Great Moments in Testimony Meeting: The Scissors Story

September 30, 2008

We lived in Orem, Utah, for a few years, and there was a nursing home just down the street from our house. One very elderly man from Mississippi moved his wife into the nursing home and then rented a room from our neighbors so he could be close to her. The first Fast Sunday after he moved in, he ambled up to the podium and said something like this:

“Back when I was a boy in Mississippi, there was a crazy girl in our town who never said nothing but ‘SCISSORS!’ all the time. It drove everyone to distraction. Whenever you saw her, she’d come right up to you and say ‘SCISSORS!'”

“One day one of the men in town told her he’d had enough. He said, ‘If you say scissors one more time, we’re going to throw you in the river.”

“She just looked at him and said, ‘SCISSORS!'”

“So, several of the boys grabbed her and carried her down to the river and threw her in. She went under, and when she came up, she yelled, ‘SCISSORS!'”

“Then she went under a second time, and when she came up, she yelled, ‘SCISSORS!'”

“The third time, only her hand came up out of the water, and she did this.”

He raised his hand over his head and with two fingers, made a scissoring motion.

“Then she went down again and was never seen again. In the name of Jesus Christ, Amen.”

My wife and I were hiding behind the pews dying of laughter.

Drop the Doctrine, and Back Away Slowly

September 30, 2008

We all remember Gordon B. Hinckley’s famous “I don’t know that we teach it” moment when he denied a core doctrine of Mormonism on live, national television. What’s interesting is that at the following General Conference, when he addressed members’ concerns about his remarks, he didn’t reiterate the doctrine of deification but simply told members not to be concerned:

There have been a few things we wish might have been different. I personally have been much quoted, and in a few instances misquoted and misunderstood. I think that’s to be expected. None of you need worry because you read something that was incompletely reported. You need not worry that I do not understand some matters of doctrine. I think I understand them thoroughly, and it is unfortunate that the reporting may not make this clear. I hope you will never look to the public press as the authority on the doctrines of the Church. (Ensign, Nov 1997, p.4.)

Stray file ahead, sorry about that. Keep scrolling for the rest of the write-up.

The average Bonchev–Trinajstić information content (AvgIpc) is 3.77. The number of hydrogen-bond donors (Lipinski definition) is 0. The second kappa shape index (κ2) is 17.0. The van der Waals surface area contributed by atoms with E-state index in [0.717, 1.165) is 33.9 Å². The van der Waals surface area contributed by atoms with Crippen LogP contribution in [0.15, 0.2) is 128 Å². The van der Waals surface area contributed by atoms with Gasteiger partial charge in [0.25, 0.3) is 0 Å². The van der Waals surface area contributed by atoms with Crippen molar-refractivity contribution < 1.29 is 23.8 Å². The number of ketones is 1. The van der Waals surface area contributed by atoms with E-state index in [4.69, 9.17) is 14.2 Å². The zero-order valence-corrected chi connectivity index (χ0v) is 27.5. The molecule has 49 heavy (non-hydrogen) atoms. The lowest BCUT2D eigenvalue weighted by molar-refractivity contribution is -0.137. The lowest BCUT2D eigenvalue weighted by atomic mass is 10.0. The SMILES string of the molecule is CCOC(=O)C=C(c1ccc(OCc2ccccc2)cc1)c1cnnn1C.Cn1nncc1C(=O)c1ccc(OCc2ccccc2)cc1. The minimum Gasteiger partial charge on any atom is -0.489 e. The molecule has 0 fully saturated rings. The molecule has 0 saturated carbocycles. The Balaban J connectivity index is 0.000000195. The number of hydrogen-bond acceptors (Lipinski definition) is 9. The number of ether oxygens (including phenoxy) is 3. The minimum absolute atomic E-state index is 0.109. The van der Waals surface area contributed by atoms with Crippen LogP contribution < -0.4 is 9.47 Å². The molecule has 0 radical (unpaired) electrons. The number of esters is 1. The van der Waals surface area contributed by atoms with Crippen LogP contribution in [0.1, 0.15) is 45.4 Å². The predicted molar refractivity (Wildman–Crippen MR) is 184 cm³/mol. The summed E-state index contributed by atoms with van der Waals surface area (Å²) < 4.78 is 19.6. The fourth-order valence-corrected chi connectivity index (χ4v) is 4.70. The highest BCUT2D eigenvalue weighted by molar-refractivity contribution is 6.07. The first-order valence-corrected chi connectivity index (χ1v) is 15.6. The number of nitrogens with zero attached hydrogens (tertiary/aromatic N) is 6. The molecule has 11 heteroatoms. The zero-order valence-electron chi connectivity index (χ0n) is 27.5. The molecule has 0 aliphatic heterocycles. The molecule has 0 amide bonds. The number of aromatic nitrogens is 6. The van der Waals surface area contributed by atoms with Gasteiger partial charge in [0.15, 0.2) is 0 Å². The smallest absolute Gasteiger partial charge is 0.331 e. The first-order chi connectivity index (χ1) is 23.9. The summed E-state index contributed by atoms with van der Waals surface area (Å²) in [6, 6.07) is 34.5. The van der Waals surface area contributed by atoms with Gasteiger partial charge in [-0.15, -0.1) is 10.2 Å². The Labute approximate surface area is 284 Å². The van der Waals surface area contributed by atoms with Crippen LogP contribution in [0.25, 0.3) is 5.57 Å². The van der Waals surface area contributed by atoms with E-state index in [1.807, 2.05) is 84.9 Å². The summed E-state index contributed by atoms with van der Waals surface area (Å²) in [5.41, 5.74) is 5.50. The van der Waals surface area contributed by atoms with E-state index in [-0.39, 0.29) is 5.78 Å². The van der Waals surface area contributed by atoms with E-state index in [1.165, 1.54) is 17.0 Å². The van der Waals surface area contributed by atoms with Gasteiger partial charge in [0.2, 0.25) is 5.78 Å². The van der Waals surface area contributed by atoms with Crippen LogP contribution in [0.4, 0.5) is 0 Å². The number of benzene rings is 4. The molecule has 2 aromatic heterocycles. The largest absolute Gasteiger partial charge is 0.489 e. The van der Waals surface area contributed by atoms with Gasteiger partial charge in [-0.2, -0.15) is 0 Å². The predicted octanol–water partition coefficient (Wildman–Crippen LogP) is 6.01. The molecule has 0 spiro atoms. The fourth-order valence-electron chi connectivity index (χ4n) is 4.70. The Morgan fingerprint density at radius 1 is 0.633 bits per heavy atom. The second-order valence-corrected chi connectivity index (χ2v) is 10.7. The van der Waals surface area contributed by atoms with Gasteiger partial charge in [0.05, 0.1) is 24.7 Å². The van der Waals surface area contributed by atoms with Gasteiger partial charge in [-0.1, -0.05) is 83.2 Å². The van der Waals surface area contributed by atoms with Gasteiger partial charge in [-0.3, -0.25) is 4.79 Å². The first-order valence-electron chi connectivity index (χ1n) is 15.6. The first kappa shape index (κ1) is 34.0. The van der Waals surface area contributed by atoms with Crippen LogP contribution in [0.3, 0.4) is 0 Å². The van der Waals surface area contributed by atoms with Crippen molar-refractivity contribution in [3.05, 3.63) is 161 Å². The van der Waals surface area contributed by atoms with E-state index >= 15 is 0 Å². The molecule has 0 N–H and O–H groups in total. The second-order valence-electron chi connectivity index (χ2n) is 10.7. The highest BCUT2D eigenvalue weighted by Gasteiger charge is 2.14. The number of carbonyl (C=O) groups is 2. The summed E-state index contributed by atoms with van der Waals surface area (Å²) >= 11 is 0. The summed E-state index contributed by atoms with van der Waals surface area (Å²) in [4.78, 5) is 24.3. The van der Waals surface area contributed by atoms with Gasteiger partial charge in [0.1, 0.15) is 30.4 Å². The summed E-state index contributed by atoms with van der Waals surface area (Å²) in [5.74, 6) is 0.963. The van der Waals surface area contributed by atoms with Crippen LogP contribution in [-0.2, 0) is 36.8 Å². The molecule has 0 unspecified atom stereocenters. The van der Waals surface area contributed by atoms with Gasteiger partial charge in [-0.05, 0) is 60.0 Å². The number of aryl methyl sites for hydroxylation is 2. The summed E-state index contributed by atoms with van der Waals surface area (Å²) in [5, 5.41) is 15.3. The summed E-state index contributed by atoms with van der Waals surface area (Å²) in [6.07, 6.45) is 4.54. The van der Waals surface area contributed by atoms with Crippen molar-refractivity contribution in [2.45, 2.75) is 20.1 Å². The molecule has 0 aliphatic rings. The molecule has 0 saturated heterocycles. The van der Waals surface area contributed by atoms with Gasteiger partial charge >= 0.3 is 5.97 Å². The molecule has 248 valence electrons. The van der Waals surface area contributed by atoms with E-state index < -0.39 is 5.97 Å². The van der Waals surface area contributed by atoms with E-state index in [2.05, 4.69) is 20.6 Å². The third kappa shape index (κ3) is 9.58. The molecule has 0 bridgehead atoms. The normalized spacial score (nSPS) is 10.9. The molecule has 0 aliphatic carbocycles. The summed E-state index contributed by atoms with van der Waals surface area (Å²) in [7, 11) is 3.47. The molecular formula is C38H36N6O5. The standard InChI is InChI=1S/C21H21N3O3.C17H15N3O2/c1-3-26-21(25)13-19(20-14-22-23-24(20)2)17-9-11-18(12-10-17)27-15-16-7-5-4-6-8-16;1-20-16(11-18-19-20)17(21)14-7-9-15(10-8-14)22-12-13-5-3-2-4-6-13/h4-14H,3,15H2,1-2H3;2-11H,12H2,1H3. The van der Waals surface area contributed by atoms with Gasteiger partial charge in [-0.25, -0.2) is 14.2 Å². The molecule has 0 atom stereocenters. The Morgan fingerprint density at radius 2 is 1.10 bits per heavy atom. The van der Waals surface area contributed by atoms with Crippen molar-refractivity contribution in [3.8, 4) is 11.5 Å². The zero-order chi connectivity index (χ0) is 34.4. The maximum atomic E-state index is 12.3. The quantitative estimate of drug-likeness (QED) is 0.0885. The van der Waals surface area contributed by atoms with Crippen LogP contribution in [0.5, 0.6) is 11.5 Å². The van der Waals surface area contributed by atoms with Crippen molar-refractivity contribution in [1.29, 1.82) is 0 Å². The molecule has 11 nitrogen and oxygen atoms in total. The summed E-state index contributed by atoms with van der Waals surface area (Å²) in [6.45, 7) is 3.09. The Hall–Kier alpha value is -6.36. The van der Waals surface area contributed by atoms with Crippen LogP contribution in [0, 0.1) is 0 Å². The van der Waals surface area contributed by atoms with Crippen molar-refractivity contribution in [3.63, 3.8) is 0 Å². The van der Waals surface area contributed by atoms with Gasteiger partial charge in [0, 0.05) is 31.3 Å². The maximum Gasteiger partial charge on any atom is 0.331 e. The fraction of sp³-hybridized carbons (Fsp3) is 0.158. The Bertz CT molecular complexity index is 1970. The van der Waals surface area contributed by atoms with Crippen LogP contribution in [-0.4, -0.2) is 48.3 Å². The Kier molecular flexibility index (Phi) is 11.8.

I suspect he did this because he knew that if he had reversed his earlier denial, the national press would have been all over it. Better to just tell the members they need not worry.

Obviously, a sound bite on a TV show does not constitute a binding statement of doctrine, but it does illustrate how fluid Mormon teachings are. A commenter here said yesterday, about homosexuality and the church:

American civilization may change, but the Lord does not and will not.

I’ve heard this said many times before by members of the church, and it’s almost quaint in its naivete. If the Lord doesn’t change, the church certainly does. All my life I’ve heard that policies and practices change, but doctrines don’t. It’s a nice slogan, but it’s not so.

Let’s start with an easy one. Today in the church, the doctrine is that there are three members of the Godhead: The Father has a body of flesh and bones as tangible as man’s; the Son also; but the Holy Ghost has not a body of flesh and bones, but is a personage of Spirit (D&C 130:22). But before that, the doctrine was a two-personed Godhead, with the Holy Ghost being the shared “Mind” of the Father and Son:

There are two personages who constitute the great, matchless, governing, and supreme power over all things – by whom all things were created and made that are created and made, whether visible or invisible; whether in heaven, on earth, or in the earth, under the earth, or throughout the immensity of space. They are the Father and the Son: The Father being a personage of spirit, glory, and power, possessing all perfection and fullness. The Son, who was in the bosom of the Father, a personage of tabernacle, made or fashioned like unto man, or being in the form and likeness of man – or rather, man was formed after his likeness and in his image…. And he being the Only Begotten of the Father, full of grace and truth, and having overcome, received a fullness of the glory of the Father – possessing the same mind with the Father; which Mind is the Holy Spirit, that bears record of the Father and the Son (Lectures on Faith 5:2b-2k